Kirehe Community-based Watershed Management Project
Project performance evaluation
The Independent Office of Evaluation of IFAD has prepared a performance evaluation report on the "Kirehe Community-based Watershed Management Project" in Rwanda. The project was successful in achieving its objective of fostering increase of traditional crops such as rice, maize, vegetables and milk production. Women beneficiaries were not left behind economically, and innovations such as the flexi-biogas system freed the time they had spent in fetching firewood.
Yet, the lack of effective marketing linkages and competitive prices for producers meant that the attempt at integrating farmer beneficiaries into complete value chains remained incipient. The project also failed to link beneficiaries with rural financial institutions – linkages which would have been important for financing production and value addition.
The evaluation highlights the need to adopt a longer-term programmatic approach in the case of development projects that involve a simultaneous, coordinated and comprehensive approach to rural poverty alleviation in a particular area. It also recommends ensuring that value chain development is truly demand-oriented by involving market actors such as traders and private companies when integrating value chain components in principally supply-side projects.
Rural Finance and Enterprise Development Programme
The Independent Office of Evaluation (IOE) has prepared a performance evaluation report on the "Rural Finance and Enterprise Development Programme (RFEDP)" in the Kingdom of Eswatini. The programme, implemented between 2010 and 2017, was designed to provide the rural poor with access to financial services on a sustainable basis, develop an enabling environment for business development and establish micro – and small-scale enterprises in rural areas.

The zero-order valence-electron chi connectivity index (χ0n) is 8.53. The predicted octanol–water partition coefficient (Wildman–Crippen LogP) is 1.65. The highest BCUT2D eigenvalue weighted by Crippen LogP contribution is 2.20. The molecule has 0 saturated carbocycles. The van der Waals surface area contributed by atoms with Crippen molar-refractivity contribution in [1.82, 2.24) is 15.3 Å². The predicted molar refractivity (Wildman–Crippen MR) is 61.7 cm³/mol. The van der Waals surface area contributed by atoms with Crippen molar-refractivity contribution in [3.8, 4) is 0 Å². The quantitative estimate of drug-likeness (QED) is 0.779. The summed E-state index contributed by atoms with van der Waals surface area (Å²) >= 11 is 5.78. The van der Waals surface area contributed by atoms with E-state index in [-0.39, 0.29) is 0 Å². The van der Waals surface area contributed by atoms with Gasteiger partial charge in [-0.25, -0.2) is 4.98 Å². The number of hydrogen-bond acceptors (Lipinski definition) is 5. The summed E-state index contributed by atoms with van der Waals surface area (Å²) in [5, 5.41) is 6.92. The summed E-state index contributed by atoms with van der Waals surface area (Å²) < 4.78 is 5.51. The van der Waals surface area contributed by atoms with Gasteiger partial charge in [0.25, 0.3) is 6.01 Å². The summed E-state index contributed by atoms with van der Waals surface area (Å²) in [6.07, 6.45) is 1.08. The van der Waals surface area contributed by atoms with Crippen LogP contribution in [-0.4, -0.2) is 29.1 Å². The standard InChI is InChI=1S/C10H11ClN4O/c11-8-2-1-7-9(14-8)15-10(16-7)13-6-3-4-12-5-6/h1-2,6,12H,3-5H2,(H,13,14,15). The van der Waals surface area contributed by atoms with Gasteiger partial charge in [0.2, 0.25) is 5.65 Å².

As the national context is affected by institutional and structural limitations, lack of access to finance remains a major constraint for many rural enterprises. RFEDP worked at the macro, meso and micro levels to tackle multi-dimensional challenges. At the macro level, the programme supported the policy formulation and coordination between stakeholders, while at the meso level, it supported financial institutions in strengthening their capacity.
The report however reveals that programme activities at the meso and micro levels lacked a suitable strategy to engage poorer segments of the intended target groups.
The evaluation recommends that future rural finance projects in Eswatini focus on savings and credit groups so as to better target the poor and also to better operate in a challenging policy and institutional environment.
Smallholder Plantations Entrepreneurship Development Programme
Project performance evaluation
The Independent Office of Evaluation (IOE) has prepared a performance evaluation report on the "Smallholder Plantations Entrepreneurship Development Programme (SPEnDP)" in the Democratic Socialist Republic of Sri Lanka. The programme, implemented between 2007 and 2016, was designed to improve the livelihoods of smallholder tea and rubber growers by establishing or upgrading plantations and supporting other income-generating activities, community infrastructure and other needs.
The core programme investments in tea and rubber production, coupled with intercropping, were successful in improving the incomes and livelihoods of smallholder farmers in a sustainable manner. The programme supported 250 ha of tea replanting in mid-country and rubber planting in 5,087 ha of land in Monaragala. These plantations, once established, can provide steady cash flows over years. Rubber planting was in areas that were utilized or under-utilized and had a generally positive environmental impact.